Is the Left-Right Scale a Valid Measure of Ideology?

Is the Left-Right Scale a Valid Measure of Ideology? In order to measure ideology, political scientists heavily rely on the so-called left-right scale. Left and right are, however, abstract political concepts and may trigger different associations among respondents. If these associations vary systematically with other variables this may induce bias in the empirical study of ideology. We illustrate this problem using a unique survey that asked respondents open-ended questions regarding the meanings they attribute to the concepts “left” and “right”. We assess and categorize this textual data using topic modeling techniques. Our analysis shows that variation in respondents’ associations is systematically related to their self-placement on the left-right scale and also to variables such as education and respondents’ cultural background (East vs. West Germany). Our findings indicate that the interpersonal comparability of the left-right scale across individuals is impaired. More generally, our study suggests that we need more research on how respondents interpret various abstract concepts that we regularly use in survey questions. http://www.deepdyve.com/assets/images/DeepDyve-Logo-lg.png Political Behavior Springer Journals

Is the Left-Right Scale a Valid Measure of Ideology?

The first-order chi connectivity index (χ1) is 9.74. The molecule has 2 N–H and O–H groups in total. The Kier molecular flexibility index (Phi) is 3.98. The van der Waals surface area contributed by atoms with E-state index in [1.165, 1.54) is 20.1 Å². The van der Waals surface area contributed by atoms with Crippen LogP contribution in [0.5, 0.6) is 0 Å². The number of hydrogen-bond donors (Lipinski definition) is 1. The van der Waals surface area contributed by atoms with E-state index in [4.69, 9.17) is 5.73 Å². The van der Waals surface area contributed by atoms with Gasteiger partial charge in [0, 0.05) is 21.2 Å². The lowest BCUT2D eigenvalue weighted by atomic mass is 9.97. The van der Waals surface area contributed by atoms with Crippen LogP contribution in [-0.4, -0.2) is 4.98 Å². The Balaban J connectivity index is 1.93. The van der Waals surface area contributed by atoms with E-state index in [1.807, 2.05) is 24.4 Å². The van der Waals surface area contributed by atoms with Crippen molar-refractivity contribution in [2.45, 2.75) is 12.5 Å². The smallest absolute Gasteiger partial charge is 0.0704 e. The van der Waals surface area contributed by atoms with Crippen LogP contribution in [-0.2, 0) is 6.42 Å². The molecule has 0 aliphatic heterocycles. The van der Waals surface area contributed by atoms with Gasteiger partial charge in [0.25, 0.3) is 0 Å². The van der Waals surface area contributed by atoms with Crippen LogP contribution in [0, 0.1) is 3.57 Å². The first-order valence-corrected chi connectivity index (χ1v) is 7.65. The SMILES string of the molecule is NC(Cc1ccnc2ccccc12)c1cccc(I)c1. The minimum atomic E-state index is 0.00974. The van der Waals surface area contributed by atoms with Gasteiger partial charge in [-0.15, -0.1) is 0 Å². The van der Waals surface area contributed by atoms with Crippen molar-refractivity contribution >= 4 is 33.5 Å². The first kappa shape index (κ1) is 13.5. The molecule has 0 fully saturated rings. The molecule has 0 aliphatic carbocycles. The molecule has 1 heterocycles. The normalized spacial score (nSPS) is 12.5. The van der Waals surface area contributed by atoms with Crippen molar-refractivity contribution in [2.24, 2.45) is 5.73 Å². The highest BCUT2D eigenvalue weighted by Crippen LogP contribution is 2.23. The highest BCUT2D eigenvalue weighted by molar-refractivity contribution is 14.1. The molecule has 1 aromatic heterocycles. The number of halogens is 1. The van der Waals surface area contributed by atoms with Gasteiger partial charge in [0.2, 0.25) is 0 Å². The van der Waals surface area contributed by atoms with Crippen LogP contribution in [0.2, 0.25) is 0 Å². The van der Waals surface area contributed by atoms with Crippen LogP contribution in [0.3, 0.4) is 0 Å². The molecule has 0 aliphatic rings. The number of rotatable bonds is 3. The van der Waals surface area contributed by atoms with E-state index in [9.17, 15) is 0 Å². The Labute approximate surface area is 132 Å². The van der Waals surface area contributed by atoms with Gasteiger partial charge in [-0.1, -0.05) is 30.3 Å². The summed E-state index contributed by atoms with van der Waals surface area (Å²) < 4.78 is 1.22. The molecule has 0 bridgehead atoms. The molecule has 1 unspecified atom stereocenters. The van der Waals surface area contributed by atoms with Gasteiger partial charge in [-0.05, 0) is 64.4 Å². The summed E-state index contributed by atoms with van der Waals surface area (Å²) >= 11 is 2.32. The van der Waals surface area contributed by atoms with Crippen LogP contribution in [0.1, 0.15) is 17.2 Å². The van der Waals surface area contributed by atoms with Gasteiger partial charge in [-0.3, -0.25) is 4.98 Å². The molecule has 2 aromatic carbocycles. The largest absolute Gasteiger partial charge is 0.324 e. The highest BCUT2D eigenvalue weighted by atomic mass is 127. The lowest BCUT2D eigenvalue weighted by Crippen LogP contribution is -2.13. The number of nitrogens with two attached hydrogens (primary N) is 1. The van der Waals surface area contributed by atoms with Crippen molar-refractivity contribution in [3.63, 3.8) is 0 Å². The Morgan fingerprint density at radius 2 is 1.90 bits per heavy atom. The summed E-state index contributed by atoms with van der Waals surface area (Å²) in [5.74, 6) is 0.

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Publisher
Springer US
Copyright
Copyright © 2016 by Springer Science+Business Media New York
Subject
Political Science and International Relations; Political Science; Sociology, general
ISSN
0190-9320
eISSN
1573-6687
D.O.I.
10.1007/s11109-016-9368-2
Publisher site
See Article on Publisher Site

Abstract

In order to measure ideology, political scientists heavily rely on the so-called left-right scale. Left and right are, however, abstract political concepts and may trigger different associations among respondents. If these associations vary systematically with other variables this may induce bias in the empirical study of ideology. We illustrate this problem using a unique survey that asked respondents open-ended questions regarding the meanings they attribute to the concepts “left” and “right”. We assess and categorize this textual data using topic modeling techniques. Our analysis shows that variation in respondents’ associations is systematically related to their self-placement on the left-right scale and also to variables such as education and respondents’ cultural background (East vs. West Germany). Our findings indicate that the interpersonal comparability of the left-right scale across individuals is impaired. More generally, our study suggests that we need more research on how respondents interpret various abstract concepts that we regularly use in survey questions.

Journal

Political BehaviorSpringer Journals

Published: Oct 13, 2016

References

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